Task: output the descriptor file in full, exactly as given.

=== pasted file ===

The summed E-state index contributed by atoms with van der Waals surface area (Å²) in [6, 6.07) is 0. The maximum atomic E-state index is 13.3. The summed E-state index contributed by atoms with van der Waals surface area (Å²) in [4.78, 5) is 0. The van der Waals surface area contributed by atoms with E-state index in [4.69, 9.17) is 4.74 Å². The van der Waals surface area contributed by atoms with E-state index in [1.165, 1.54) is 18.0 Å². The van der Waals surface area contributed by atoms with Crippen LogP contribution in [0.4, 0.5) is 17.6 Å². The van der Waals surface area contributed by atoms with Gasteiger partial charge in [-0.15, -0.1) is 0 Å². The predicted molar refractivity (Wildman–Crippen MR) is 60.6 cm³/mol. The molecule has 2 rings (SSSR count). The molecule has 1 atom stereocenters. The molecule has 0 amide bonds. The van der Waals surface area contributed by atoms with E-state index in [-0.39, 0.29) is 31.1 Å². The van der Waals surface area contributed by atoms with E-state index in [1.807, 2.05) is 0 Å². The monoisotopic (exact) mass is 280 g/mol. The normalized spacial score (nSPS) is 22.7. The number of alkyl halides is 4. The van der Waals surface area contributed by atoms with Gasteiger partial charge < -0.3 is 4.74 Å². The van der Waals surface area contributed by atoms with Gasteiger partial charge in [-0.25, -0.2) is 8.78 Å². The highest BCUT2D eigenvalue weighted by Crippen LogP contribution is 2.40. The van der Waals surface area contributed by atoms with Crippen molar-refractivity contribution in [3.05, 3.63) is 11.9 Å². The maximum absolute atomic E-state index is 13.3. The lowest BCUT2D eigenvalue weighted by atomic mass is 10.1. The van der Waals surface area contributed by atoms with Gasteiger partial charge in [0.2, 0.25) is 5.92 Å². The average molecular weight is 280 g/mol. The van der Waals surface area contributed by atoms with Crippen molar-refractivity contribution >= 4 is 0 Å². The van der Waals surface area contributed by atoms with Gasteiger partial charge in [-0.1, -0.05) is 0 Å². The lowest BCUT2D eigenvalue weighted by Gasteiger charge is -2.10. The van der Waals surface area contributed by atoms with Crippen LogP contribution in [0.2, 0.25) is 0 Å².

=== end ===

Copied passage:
The summed E-state index contributed by atoms with van der Waals surface area (Å²) in [6, 6.07) is 0. The maximum atomic E-state index is 13.3. The summed E-state index contributed by atoms with van der Waals surface area (Å²) in [4.78, 5) is 0. The van der Waals surface area contributed by atoms with E-state index in [4.69, 9.17) is 4.74 Å². The van der Waals surface area contributed by atoms with E-state index in [1.165, 1.54) is 18.0 Å². The van der Waals surface area contributed by atoms with Crippen LogP contribution in [0.4, 0.5) is 17.6 Å². The van der Waals surface area contributed by atoms with Gasteiger partial charge in [-0.15, -0.1) is 0 Å². The predicted molar refractivity (Wildman–Crippen MR) is 60.6 cm³/mol. The molecule has 2 rings (SSSR count). The molecule has 1 atom stereocenters. The molecule has 0 amide bonds. The van der Waals surface area contributed by atoms with E-state index in [-0.39, 0.29) is 31.1 Å². The van der Waals surface area contributed by atoms with E-state index in [1.807, 2.05) is 0 Å². The monoisotopic (exact) mass is 280 g/mol. The normalized spacial score (nSPS) is 22.7. The number of alkyl halides is 4. The van der Waals surface area contributed by atoms with Gasteiger partial charge < -0.3 is 4.74 Å². The van der Waals surface area contributed by atoms with Gasteiger partial charge in [-0.25, -0.2) is 8.78 Å². The highest BCUT2D eigenvalue weighted by Crippen LogP contribution is 2.40. The van der Waals surface area contributed by atoms with Crippen molar-refractivity contribution in [3.05, 3.63) is 11.9 Å². The maximum absolute atomic E-state index is 13.3. The lowest BCUT2D eigenvalue weighted by atomic mass is 10.1. The van der Waals surface area contributed by atoms with Gasteiger partial charge in [0.2, 0.25) is 5.92 Å². The average molecular weight is 280 g/mol. The van der Waals surface area contributed by atoms with Crippen molar-refractivity contribution >= 4 is 0 Å². The van der Waals surface area contributed by atoms with Gasteiger partial charge in [-0.1, -0.05) is 0 Å². The lowest BCUT2D eigenvalue weighted by Gasteiger charge is -2.10. The van der Waals surface area contributed by atoms with Crippen LogP contribution in [0.2, 0.25) is 0 Å².